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Cardiovasc Drugs Ther. 1991 Jan;4 Suppl 6:1273-80.

Required beta blocker profile in the elderly.

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Heart Research Unit, University of Cape Town, Medical School, South Africa.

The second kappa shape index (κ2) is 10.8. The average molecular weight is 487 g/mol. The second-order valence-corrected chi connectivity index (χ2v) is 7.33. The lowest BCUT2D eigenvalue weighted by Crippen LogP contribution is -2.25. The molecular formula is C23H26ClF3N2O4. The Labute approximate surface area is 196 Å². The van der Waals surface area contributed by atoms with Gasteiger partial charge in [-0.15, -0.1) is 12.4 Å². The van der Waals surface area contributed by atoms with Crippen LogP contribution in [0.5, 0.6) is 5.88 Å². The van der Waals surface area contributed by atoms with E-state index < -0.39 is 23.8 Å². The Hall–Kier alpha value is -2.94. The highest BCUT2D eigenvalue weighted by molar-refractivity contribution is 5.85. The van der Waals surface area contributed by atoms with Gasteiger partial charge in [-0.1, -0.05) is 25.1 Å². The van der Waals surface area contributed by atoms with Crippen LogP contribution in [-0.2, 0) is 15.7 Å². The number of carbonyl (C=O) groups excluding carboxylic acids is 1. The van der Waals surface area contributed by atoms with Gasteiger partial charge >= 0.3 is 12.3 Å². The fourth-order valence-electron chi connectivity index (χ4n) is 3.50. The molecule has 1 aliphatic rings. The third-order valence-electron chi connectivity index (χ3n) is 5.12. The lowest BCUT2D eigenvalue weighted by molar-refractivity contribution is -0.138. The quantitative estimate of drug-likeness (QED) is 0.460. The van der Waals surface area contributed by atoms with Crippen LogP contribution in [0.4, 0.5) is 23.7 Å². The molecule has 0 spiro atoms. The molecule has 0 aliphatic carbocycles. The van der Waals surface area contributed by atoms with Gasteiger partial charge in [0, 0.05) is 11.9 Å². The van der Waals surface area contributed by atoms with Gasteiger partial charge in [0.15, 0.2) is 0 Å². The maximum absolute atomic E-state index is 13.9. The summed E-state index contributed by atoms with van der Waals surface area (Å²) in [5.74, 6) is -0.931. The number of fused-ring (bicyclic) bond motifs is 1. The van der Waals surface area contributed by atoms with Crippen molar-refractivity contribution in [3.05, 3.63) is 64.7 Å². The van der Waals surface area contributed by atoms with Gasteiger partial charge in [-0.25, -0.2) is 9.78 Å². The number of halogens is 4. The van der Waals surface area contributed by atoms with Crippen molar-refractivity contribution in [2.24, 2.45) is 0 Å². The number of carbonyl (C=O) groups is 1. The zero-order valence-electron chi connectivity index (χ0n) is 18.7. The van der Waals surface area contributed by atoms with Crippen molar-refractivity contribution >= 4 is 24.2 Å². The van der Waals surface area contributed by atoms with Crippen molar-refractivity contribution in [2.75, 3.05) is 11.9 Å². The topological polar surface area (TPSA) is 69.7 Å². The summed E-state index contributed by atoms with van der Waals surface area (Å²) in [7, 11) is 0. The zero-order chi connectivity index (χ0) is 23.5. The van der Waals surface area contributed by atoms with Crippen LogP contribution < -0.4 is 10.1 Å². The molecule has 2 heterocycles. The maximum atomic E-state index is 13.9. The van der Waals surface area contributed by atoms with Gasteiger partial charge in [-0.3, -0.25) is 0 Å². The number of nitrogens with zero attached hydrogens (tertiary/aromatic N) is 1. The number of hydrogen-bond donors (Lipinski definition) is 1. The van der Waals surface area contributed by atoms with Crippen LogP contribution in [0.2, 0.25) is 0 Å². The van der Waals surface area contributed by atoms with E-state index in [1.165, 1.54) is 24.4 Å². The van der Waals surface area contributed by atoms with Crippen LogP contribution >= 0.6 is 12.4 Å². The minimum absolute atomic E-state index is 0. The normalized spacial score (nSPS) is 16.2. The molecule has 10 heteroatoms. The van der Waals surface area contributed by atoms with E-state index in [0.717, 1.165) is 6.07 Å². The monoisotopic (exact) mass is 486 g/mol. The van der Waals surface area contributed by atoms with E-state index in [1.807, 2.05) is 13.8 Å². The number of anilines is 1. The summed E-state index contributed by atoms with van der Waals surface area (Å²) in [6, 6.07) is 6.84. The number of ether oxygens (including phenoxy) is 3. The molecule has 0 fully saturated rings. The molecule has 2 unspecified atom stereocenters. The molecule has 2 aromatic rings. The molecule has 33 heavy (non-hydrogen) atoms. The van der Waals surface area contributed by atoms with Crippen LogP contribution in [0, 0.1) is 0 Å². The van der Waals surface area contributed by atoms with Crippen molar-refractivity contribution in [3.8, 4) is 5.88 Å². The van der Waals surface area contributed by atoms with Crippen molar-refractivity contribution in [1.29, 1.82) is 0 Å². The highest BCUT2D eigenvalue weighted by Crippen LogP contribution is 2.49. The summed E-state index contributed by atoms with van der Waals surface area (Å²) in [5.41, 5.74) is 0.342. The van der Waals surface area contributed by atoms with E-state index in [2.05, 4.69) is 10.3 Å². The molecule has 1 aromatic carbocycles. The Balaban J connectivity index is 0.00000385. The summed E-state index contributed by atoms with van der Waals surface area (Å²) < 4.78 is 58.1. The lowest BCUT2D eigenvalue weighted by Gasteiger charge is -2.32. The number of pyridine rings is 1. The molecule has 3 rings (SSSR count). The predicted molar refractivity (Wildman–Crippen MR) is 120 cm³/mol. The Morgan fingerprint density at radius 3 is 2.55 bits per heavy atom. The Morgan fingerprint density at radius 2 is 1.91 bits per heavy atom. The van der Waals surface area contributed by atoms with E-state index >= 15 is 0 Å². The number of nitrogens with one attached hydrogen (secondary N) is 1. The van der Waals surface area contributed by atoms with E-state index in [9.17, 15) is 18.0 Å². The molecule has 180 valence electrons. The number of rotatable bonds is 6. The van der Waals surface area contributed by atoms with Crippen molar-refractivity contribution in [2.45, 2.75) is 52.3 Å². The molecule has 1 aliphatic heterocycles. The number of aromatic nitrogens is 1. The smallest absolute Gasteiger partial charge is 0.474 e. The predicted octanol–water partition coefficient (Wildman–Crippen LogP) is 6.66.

In the truly elderly, a complex balance between compensatory processes and impaired organ function allows reasonably normal physical function. It is argued that beta blockade should have certain desirable qualities to minimize any impairment of organ function, thereby upsetting the quality of life. Thus a simple pharmacokinetic pattern without hepatic metabolism is less likely to cause unexpected variation in blood levels of the beta blocking agents and to have fewer risks of interactions with other drugs including nicotine. Renal-excreted beta blockers--such as atenolol, nadolol, and celiprolol--do, however, need downward dose adjustment when the glomerular filtration rates fall. The elderly are frequently categorized as having a low renin profile, which in the view of some workers may make a vasodilatory beta blocker more desirable. Hemodynamic advantages of such agents include the prime site of attack in hypertension on the increased peripheral vascular resistance, increasingly fundamental with a prolonged duration of hypertension and therefore with the aging process. Furthermore, a normal heart rate with a sustained cardiac output may avoid symptomatic bradycardia. In the elderly, respiratory function may be impaired so that loss of elastic recoil causes elderly emphysema. A highly cardioselective beta blocker should be an advantage. Finally, minimal interference with glucose and lipid metabolism should also be desirable goals.

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